hard, which is the periosteum of the inner surface of the skull; a large number of pain receptors are concentrated in this shell;

arachnoid, which is closely adjacent to the cerebral cortex, but does not line the gyrus; the space between it and the hard shell is filled with a serous fluid, and the space between it and the cerebral cortex is filled with cerebrospinal fluid;

soft, consisting of a system of blood vessels and connective tissue, in contact with the entire surface of the substance of the brain, and nourishing it.

Medulla oblongata – structural features, physiological role.

The medulla oblongata is a direct continuation of the spinal cord. Its lower border is considered to be the exit point of the roots of the I cervical spinal nerve, the upper one is the posterior edge of the bridge. The length of the medulla oblongata is about 25 mm, the shape approaches a truncated cone, the base facing up. The anterior surface is divided by the anterior median fissure, on the sides of which are elevations – pyramids formed by bundles of nerve fibers of the pyramidal pathways. These fibers partially cross (cross pyramids) in the depth of the described fissure on the border with the spinal cord. To the side of the pyramid on each side is an olive about 1.5 cm long, containing the nuclei of gray matter. The medulla oblongata is built of white and gray matter, the latter is represented by the nuclei of the IX-XII pairs of cranial nerves, olives, the reticular formation, centers of respiration and blood circulation. White matter should be distinguished from gray matter, which is formed by long and short fibers that make up the corresponding pathways.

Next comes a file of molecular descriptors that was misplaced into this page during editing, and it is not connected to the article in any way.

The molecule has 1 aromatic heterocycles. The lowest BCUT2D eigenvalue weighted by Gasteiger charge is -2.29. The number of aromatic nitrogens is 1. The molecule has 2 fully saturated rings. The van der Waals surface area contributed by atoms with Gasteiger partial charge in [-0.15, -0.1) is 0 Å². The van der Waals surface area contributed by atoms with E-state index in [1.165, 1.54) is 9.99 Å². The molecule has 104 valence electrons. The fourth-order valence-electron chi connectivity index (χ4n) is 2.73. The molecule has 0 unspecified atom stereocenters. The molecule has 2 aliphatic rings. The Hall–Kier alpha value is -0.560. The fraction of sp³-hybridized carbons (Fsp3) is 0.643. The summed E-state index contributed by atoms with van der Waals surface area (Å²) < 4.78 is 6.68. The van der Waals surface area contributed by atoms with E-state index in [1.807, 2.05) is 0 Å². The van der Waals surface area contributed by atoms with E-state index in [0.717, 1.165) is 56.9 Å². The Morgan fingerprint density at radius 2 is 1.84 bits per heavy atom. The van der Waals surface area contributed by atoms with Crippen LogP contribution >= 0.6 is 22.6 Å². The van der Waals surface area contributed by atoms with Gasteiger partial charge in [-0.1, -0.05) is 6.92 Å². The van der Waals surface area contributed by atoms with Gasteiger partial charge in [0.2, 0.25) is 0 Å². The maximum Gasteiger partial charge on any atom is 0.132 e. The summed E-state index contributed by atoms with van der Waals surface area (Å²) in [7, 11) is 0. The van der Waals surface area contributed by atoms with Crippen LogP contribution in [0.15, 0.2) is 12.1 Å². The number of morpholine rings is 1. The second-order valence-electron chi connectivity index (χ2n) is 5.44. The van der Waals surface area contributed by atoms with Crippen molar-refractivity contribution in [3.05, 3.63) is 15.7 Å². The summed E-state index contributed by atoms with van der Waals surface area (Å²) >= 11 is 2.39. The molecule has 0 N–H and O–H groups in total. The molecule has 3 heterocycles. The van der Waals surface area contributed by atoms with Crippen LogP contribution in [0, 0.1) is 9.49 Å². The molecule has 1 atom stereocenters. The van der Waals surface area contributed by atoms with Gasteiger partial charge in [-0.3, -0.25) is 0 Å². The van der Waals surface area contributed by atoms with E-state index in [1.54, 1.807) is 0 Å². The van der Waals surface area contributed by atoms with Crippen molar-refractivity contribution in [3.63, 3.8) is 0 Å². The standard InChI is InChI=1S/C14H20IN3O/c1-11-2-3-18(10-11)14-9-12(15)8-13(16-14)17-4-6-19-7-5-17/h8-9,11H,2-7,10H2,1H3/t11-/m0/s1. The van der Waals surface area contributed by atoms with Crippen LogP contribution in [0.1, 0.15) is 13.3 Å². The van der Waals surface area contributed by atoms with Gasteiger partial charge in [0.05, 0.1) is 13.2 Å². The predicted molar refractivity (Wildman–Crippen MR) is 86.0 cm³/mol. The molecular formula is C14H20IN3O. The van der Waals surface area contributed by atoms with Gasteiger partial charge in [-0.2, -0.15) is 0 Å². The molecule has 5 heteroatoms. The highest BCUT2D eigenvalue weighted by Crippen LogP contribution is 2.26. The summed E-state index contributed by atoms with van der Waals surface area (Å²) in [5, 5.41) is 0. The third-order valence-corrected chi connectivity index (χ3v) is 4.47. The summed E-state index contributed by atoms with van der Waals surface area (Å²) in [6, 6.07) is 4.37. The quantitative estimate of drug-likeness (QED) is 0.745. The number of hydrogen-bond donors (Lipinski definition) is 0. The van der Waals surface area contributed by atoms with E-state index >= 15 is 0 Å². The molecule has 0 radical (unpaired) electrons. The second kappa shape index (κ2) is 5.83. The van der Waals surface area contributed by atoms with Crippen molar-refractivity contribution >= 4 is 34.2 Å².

The medulla oblongata, due to its nuclear formations and the reticular formation, is involved in the implementation of autonomic, somatic, gustatory, auditory, and vestibular reflexes. A feature of the medulla oblongata is that its nuclei, being excited sequentially, ensure the implementation of complex reflexes that require the sequential inclusion of different muscle groups, which is observed, for example, when swallowing.

The medulla oblongata regulates a number of sensory functions : skin sensitivity of the face – in the sensory nucleus of the trigeminal nerve; primary analysis of taste – in the nucleus of the glossopharyngeal nerve; auditory irritations – in the nucleus of the cochlear nerve; vestibular irritations – in the upper vestibular nucleus. At the level of the medulla oblongata, the listed sensory functions undergo a primary analysis of the strength and quality of stimulation, then the processed information is transmitted to subcortical structures to determine the biological significance of this stimulation.